Perhaps the title here should be the investment in quality yields big results. We spend a lot of dollars (or equivalents) in business trying to make a customer happy in order to retain their business AFTER a service failure, it makes sense to focus on reducing the failure rate as a top priority. If the overall experience of a customer is poor as a result of a service error then studies have show where we may have to spend at least 10x or more to recover from a problem than the investment would have been to prevent it from happening in the first place
A recent personal example of this happened recently when my wife took her car in for routine service. There is no need to name names but the luxury brand is known for its expensive services. On top of that the dealer advisors push to have additional maintenance services performed that may or may not be needed. It is not a scam as the services are legitimate and of course more profitable for the dealer. If you are not mechanically inclined or don’t have some expertise with automobiles, the offer seems ominous if you do not accept the extra services. Consequently the proposed bill was 3x what she expected going in based on past experience and estimates for the same service type provided before. She was also very clear beforehand that she was going to wait for the service to be completed but she had tight timeline and the dealer would have to keep to the promised timeframe. In the end they were late by a small amount, the ending costs were more than anticipated due to the added services (which were not really required). All of this did not bode well for a satisfied customer. Since we have come to expect less than stellar experiences with dealers, we complain a little then move on.
The kicker was that they insisted on replacing the windshield wipers that had been functioning flawlessly and they had the nerve to charge $41 in labor to replace them. So, the car is late in getting delivered, the service overall was more expensive than anticipated and shortly after she leaves the dealership, late for an appointment, rain comes and the windshield wiper is not doing its job as well as the old one with a huge streak right in front of the drivers view. This was the straw that broke the Camel’s back. Something that she hadn’t really wanted changed in the first place was malfunctioning. Compared to all that was serviced on the car this one item was just a nit had everything else been a better experience. This is not a shoddy dealer and their service staff is well trained on how to treat customers of this luxury brand so in spite of everything else the overall experience might be rated as neutral. But now there was genuine anger, loss of trust with the service provider and additional inconvenience to get it resolved. It was now an emotional response and not of logic and reason.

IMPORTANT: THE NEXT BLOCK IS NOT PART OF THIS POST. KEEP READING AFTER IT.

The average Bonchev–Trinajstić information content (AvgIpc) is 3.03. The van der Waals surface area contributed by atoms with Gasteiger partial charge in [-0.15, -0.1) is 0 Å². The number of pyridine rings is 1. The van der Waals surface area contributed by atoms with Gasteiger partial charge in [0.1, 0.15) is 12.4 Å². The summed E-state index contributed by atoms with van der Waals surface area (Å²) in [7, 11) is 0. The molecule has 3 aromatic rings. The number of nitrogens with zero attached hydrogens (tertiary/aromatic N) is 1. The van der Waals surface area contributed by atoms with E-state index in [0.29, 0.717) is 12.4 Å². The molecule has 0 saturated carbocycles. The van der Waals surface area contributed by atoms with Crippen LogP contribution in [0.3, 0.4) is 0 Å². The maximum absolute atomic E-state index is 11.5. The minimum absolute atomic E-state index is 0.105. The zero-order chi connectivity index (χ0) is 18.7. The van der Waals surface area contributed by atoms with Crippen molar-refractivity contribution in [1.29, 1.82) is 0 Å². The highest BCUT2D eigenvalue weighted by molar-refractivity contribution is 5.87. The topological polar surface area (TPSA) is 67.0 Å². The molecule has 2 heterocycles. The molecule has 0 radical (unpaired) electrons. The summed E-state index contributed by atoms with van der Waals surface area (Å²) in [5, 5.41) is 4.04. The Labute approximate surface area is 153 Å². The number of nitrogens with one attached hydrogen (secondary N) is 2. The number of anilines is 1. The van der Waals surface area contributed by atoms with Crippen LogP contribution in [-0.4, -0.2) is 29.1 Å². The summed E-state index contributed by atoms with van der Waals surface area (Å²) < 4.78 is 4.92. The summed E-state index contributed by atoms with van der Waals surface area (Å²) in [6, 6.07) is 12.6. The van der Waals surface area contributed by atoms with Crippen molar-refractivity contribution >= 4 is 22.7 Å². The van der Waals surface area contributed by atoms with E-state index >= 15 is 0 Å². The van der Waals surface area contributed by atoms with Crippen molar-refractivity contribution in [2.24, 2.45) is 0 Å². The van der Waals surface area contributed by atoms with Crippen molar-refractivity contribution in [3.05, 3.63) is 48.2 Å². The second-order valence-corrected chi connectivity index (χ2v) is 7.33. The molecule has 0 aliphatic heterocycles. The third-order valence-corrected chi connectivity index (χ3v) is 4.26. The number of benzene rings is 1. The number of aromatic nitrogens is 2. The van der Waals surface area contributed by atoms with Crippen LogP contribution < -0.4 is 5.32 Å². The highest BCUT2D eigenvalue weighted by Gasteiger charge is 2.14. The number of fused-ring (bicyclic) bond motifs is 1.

The root cause of the wiper problem is that it was not pushed on far enough at installation and no one checked the operation of it afterward. The dealer offered restitution in terms refunding the labor for the original wiper install ($41) plus cost of bringing the vehicle back. However the whole loss of confidence and trust with the provider meant this was a bigger issue and every line of the invoice was reviewed. In the end the dealer did the right thing by making concessions that would somewhat appease the customer. However, those concessions cost the dealership about $700.00 in bottom line profit, not to mention time lost for management and other indirect costs. Certainly they lost a promoter. A two minute process done incorrectly and not quality checked cost the dealer almost 30X the cost of doing it right. The cost of service recovery here was huge.
The storyline behind this is long and boring and many of you will have similar stories. The point here is that the little things count in customer experience and retention. The cost of service recovery should be a key measure, especially in B to C. Understand the root causes and work towards reducing the cost of the service recovery costs by improving quality and compliance. A small investment in checking and improving the service processes will yield a very high financial ROI. When you consider the cost of keeping customers and impact to the brand the ROI is even greater. Invest in the things that cause service failures and spend less time sending people to charm school (#Delta Airlines) or how to apologize more often. Buying a customer’s loyalty is far more expensive than doing the right things to retain customers. You will profit in the end.
That is my opinion, what is yours?